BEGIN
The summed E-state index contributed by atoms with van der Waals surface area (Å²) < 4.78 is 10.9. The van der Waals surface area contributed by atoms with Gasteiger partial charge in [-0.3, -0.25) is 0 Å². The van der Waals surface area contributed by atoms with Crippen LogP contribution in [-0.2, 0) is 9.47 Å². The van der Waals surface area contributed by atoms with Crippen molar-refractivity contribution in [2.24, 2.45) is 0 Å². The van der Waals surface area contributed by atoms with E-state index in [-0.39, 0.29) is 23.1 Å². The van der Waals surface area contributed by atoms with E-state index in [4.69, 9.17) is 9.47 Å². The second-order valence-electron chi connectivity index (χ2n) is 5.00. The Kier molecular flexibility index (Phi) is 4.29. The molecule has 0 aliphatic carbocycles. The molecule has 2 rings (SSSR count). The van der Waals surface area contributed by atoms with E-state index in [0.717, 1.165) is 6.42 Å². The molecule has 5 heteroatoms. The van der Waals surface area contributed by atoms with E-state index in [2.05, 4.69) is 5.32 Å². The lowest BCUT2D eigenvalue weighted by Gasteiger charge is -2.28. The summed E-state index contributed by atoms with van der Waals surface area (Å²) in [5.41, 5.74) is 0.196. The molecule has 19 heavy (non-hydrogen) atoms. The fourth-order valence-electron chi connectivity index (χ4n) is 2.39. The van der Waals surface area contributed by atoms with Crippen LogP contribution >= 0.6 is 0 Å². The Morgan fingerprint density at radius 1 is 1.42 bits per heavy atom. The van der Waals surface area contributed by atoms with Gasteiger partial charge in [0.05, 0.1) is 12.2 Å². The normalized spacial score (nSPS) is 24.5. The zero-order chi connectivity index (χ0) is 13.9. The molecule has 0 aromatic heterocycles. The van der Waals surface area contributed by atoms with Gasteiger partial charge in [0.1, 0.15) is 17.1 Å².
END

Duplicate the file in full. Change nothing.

The summed E-state index contributed by atoms with van der Waals surface area (Å²) < 4.78 is 10.9. The van der Waals surface area contributed by atoms with Gasteiger partial charge in [-0.3, -0.25) is 0 Å². The van der Waals surface area contributed by atoms with Crippen LogP contribution in [-0.2, 0) is 9.47 Å². The van der Waals surface area contributed by atoms with Crippen molar-refractivity contribution in [2.24, 2.45) is 0 Å². The van der Waals surface area contributed by atoms with E-state index in [-0.39, 0.29) is 23.1 Å². The van der Waals surface area contributed by atoms with E-state index in [4.69, 9.17) is 9.47 Å². The second-order valence-electron chi connectivity index (χ2n) is 5.00. The Kier molecular flexibility index (Phi) is 4.29. The molecule has 0 aliphatic carbocycles. The molecule has 2 rings (SSSR count). The van der Waals surface area contributed by atoms with E-state index in [0.717, 1.165) is 6.42 Å². The molecule has 5 heteroatoms. The van der Waals surface area contributed by atoms with E-state index in [2.05, 4.69) is 5.32 Å². The lowest BCUT2D eigenvalue weighted by Gasteiger charge is -2.28. The summed E-state index contributed by atoms with van der Waals surface area (Å²) in [5.41, 5.74) is 0.196. The molecule has 19 heavy (non-hydrogen) atoms. The fourth-order valence-electron chi connectivity index (χ4n) is 2.39. The van der Waals surface area contributed by atoms with Crippen LogP contribution >= 0.6 is 0 Å². The Morgan fingerprint density at radius 1 is 1.42 bits per heavy atom. The van der Waals surface area contributed by atoms with Gasteiger partial charge in [0.05, 0.1) is 12.2 Å². The normalized spacial score (nSPS) is 24.5. The zero-order chi connectivity index (χ0) is 13.9. The molecule has 0 aromatic heterocycles. The van der Waals surface area contributed by atoms with Gasteiger partial charge in [0.1, 0.15) is 17.1 Å².